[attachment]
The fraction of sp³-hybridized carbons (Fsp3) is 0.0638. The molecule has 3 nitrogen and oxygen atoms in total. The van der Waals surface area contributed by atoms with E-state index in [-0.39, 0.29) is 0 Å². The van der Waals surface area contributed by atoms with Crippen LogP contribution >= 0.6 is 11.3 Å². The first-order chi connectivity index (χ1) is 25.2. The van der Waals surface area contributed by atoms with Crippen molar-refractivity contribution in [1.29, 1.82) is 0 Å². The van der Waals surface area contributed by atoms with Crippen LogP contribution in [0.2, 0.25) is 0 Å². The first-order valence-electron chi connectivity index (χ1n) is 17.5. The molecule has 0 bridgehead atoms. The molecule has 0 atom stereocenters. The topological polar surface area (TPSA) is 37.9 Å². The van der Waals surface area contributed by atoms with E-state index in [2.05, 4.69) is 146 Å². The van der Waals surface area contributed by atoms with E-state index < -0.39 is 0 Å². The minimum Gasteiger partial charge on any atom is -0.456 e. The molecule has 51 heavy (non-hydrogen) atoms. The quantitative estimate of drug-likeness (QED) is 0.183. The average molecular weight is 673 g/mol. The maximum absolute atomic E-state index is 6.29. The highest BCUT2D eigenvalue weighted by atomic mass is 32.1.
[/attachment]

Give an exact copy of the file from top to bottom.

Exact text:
The fraction of sp³-hybridized carbons (Fsp3) is 0.0638. The molecule has 3 nitrogen and oxygen atoms in total. The van der Waals surface area contributed by atoms with E-state index in [-0.39, 0.29) is 0 Å². The van der Waals surface area contributed by atoms with Crippen LogP contribution >= 0.6 is 11.3 Å². The first-order chi connectivity index (χ1) is 25.2. The van der Waals surface area contributed by atoms with Crippen molar-refractivity contribution in [1.29, 1.82) is 0 Å². The van der Waals surface area contributed by atoms with Crippen LogP contribution in [0.2, 0.25) is 0 Å². The first-order valence-electron chi connectivity index (χ1n) is 17.5. The molecule has 0 bridgehead atoms. The molecule has 0 atom stereocenters. The topological polar surface area (TPSA) is 37.9 Å². The van der Waals surface area contributed by atoms with E-state index in [2.05, 4.69) is 146 Å². The van der Waals surface area contributed by atoms with E-state index < -0.39 is 0 Å². The minimum Gasteiger partial charge on any atom is -0.456 e. The molecule has 51 heavy (non-hydrogen) atoms. The quantitative estimate of drug-likeness (QED) is 0.183. The average molecular weight is 673 g/mol. The maximum absolute atomic E-state index is 6.29. The highest BCUT2D eigenvalue weighted by atomic mass is 32.1.